Sailing: Concluding episode of the odyssey: Whitbread Round the World Race embarks upon sixth and final leg today, crossing the Atlantic to the finish line in Southampton

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THERE is much still to fight for as the 10 Whitbread 60s and four maxis start the last leg of the sixth Whitbread Race off Fort Lauderdale, Florida, today.

Many predicted that some would have fallen by the wayside by now, knocked out either by gear damage or financial failure, but all are likely to return in one piece to Ocean Village, Southampton, nearly nine months after they started.

The only absentee is the Spanish maxi, Fortuna, dismasted after only 24 hours. It proved a blessing in disguise for the skipper, Lawrie Smith, who then took over the European W60, Intrum Justitia. He promptly won the second leg, pushed up to second overall and had the race in his grasp after Chris Dickson's Tokio was dismasted on the fifth leg to Florida, only for Ross Field's Yamaha to steam past into a 10 1/2 -hour class lead.

Field knows that Smith will now throw everything at him, that Dickson wants to win the final leg just to prove a point - he is more than eight days behind and cannot win the overall race - and that Grant Dalton, skipper of the maxi NZ Endeavour and in the overall lead, wants to claim he is the fastest around the world.

There are plenty of opportunities for things to change. The yachts have all suffered structural damage over 28,000 miles. They are fatigued and more prone to failure.

The navigation is also tricky, because of the huge influence of the Gulf Stream, which can provide a fast track for those who can stay in its centre where it is warmest and flows fastest, sometimes at more than three knots.

And at the end there is the English Channel - fiercely tidal and given to patches of light wind. If a leader is caught by a foul tide and little wind there is little to be done except anchor and watch while someone else forges ahead.

In between, the yachts will go far enough north under Newfoundland to sight ice, so they can pick up high winds from the low pressures which develop there. They could even threaten Smith's hold on the world record of 427.8 miles in 24 hours. But if they stray too far north, they could be beating into fierce headwinds instead of running before them.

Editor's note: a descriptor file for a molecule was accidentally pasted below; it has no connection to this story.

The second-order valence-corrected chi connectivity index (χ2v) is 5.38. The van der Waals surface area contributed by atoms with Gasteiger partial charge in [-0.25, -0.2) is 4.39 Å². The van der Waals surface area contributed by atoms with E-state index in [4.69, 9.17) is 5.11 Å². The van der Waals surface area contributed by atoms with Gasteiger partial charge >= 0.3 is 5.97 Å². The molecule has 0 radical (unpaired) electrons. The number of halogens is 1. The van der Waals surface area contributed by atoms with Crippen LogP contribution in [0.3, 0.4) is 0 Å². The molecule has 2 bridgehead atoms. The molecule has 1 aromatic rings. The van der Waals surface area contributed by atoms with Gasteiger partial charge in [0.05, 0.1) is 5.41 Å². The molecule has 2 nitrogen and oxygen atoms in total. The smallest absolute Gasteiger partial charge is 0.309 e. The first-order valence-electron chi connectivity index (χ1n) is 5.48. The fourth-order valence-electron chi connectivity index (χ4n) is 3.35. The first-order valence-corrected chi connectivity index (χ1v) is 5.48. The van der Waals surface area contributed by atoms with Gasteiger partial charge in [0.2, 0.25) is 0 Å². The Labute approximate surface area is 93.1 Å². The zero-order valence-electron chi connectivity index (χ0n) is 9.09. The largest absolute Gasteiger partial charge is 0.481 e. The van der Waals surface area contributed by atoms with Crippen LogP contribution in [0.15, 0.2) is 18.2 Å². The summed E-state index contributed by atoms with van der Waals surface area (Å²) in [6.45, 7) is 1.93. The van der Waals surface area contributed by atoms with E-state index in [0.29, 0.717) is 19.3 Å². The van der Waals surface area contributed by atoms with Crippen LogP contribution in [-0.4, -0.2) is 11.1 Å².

'We will be pushing the boat hard on the last leg. We are going out to win,' said Smith, who knows he may already have done enough to attract a major sponsor for a British campaign next time.

For Smith and the Whitbread 60s, specially developed for this race, this is the end of the beginning. The new flyers will be the only class next time and, despite some teething problems over the construction specification, they have proved their worth.

Today is also the beginning of the end for the maxi yachts. They will be dropped for the next Whitbread, the seventh, though they may find new life as big-boat class racing on their own. Also leaving are two of the race's main sponsors, Heineken and BT.

WHITBREAD ROUND THE WORLD RACE Overall: W60s: 1 Yamaha, 107day 17hr 57min 35sec; 2 Intrum Justitia, +10hr 26min 02sec; 3 Galicia '93 Pescanova, +1day 2hr 46min 30sec; 4 Winston, +1:19:07:34; 5 Tokio, +8:02:45:46; 6 Brooksfield, +8:09:31:16; 7 Heineken, +10: 22:19:09; 8 Hetman Sahaidachmy, +13:12:30: 30; 9 Reebok (formerly Dolphin & Youth) +16:19:31:21; 10 Odessa, +34:16:56:54. Maxis: 1 New Zealand Endeavour, 107:06:14: 16; 2 Merit Cup, +18hr 20min 56sec; 3 La Poste, +3:10:04:43; 4 Uruguay Natural +21:04:35:47.

(Photographs and map omitted)